AB 917 would send charter schools to the back of the class
New tactic: Hamper the charters’ spread. AB 917, which just passed both houses of the Legislature, might accomplish that. If it becomes law, it also could be the first volley in a move to severely limit the reform.
Currently, according to the California Department of Education, “A charter school is usually created or organized by a group of teachers, parents and community leaders or a community-based organization, and it is usually sponsored by an existing local public school board or county board of education.” Half of the teachers must approve the charter.
AB 917 would add a new requirement: one half of all employees in a school — including non-teachers — would be needed to convert a public school to a charter school. These “classified employees” include janitors, accountants, computer technicians, bus drivers, cooks, etc.. That would make it much more difficult to petition for a new charter school. Although such employees are critical to a school’s function, they have no say in the heart of any school, curriculum and teaching.
The Service Employees International Union is one of the sponsors of AB 917. It’s also supported by the California Federation of Teachers and the California School Employees Association.
“Assembly Bill 917 would enable classified employees like you to be a part of the decision making process when a community considers converting a traditional public school into a charter school or starting a new charter school from the ground up,” the SEIU said on its website. “We are deeply committed to the education of our students and know how critical good nutrition, clean classrooms, secure campuses, safe bus rides, and other services are to student learning. Yet, we’re left out of decisions that impact the future of our schools.”
Strangely, AB 917 now is supported by the California Charter Schools Association, which wrote, “CCSA supports this bill, which gives greater flexibility to charter school petitioners when seeking signatures. It also allows more opportunity to bring a broader group of stakeholders into support of the charter school and as a part of the school community.”
But the obvious problem for charters is that it will be a lot harder to get signatures from 50 percent of all employees than from just 50 percent of teachers. Moreover, teachers often have spearheaded charters because they seek a school environment free of academic red tape. Such concerns aren’t likely to matter as much, or be as immediate, to a bus driver or accountant.
A decade ago the CCSA was much more a maverick organization. In recent years it has cozied up to the state’s political establishment, even backing last year’s Proposition 30 tax increase.
Critics claim charter schools are unregulated and include some poor performers. But as Lance Izumi, Senior Senior Director in Education Studies for the Pacific Research Institute, has consistently countered, critics always overlook the ability of charter schools to use their freedom in order to transform themselves if they are not performing well.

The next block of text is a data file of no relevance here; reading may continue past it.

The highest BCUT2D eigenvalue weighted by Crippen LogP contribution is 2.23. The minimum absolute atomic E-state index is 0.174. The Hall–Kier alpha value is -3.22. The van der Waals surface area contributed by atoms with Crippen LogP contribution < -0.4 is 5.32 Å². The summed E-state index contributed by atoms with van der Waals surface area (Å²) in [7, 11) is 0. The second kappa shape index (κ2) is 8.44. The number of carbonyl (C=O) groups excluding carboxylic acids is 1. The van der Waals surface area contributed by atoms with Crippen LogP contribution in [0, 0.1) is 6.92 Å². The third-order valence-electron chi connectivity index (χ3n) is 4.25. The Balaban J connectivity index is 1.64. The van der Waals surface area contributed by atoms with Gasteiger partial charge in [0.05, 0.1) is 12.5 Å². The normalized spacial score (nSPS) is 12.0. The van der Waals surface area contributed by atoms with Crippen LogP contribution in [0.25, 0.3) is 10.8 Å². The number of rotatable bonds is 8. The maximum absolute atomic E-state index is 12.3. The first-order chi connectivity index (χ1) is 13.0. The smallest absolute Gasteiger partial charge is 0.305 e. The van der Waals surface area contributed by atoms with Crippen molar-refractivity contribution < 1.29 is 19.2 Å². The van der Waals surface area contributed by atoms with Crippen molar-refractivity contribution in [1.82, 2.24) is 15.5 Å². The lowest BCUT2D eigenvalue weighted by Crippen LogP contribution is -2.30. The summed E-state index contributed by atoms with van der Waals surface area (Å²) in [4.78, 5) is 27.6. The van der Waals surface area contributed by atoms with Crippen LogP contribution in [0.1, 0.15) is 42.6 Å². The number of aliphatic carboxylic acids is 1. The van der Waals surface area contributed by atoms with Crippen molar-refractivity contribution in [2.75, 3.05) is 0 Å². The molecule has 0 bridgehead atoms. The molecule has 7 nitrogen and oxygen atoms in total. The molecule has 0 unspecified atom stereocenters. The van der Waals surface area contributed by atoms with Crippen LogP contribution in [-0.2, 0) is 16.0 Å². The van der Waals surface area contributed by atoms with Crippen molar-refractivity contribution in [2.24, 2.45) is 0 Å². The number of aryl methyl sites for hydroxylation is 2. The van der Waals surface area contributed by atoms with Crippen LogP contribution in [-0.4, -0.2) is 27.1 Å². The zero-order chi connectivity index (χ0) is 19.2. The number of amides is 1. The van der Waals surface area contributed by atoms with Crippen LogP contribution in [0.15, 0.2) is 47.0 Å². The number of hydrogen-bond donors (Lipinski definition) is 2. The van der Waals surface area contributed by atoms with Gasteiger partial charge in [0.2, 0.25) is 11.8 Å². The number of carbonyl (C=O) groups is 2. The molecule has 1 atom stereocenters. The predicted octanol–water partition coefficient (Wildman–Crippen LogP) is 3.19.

Charters contrast with today’s education system — the behemoth education bureaucracy cannot and will not make changes to improve what ails it.
If AB 917 is passed, it could hamper the exemplary work charters have performed for poor and minority students. “The Amethod Public Schools, culture and procedures are rooted in traditional values such as discipline, respect, responsibility, work ethic, and community service,” the Oakland Academy High School website reports. “Our mission is to teach inner city students to be different and stand out from their neighborhood peers, many of whom are locked in dismal underperforming schools and subsequently bleak futures.”
Prior bills vetoed
This isn’t the first controversial dance over charter schools. The California Federation of Teachers union sponsored AB 401 last year, which would have imposed a cap of 1,450 charters through 2017. However, Gov. Jerry Brown vetoed the bill.
In the veto message Brown said:
“Charter schools are a small but important part of the California public school system. They vary by size, mission, governing structure and educational philosophy. Their purpose is to allow parents, teachers and other interested citizens to form public schools outside the more detailed regulatory framework of the regular school system.
“They are profoundly difficult to establish and even more difficult to maintain and grow in excellence. Having started two myself, I know whereof I speak.
“Notwithstanding the important contributions classified staff make to the operation of a school, this bill would unnecessarily complicate an already difficult charter school petition process.
“I believe the existing law is tough enough.”
However, Brown sent a loud message in one of his first acts as governor when he fired seven members of the state board of education who were charter supporters and school reformers.
Yet as mayor of Oakland, Brown also was a major supporter of charters, in particular in the poor areas of the city. As AB 917 now rests on his desk for his signature or veto, the future of charters in California now depends on him.
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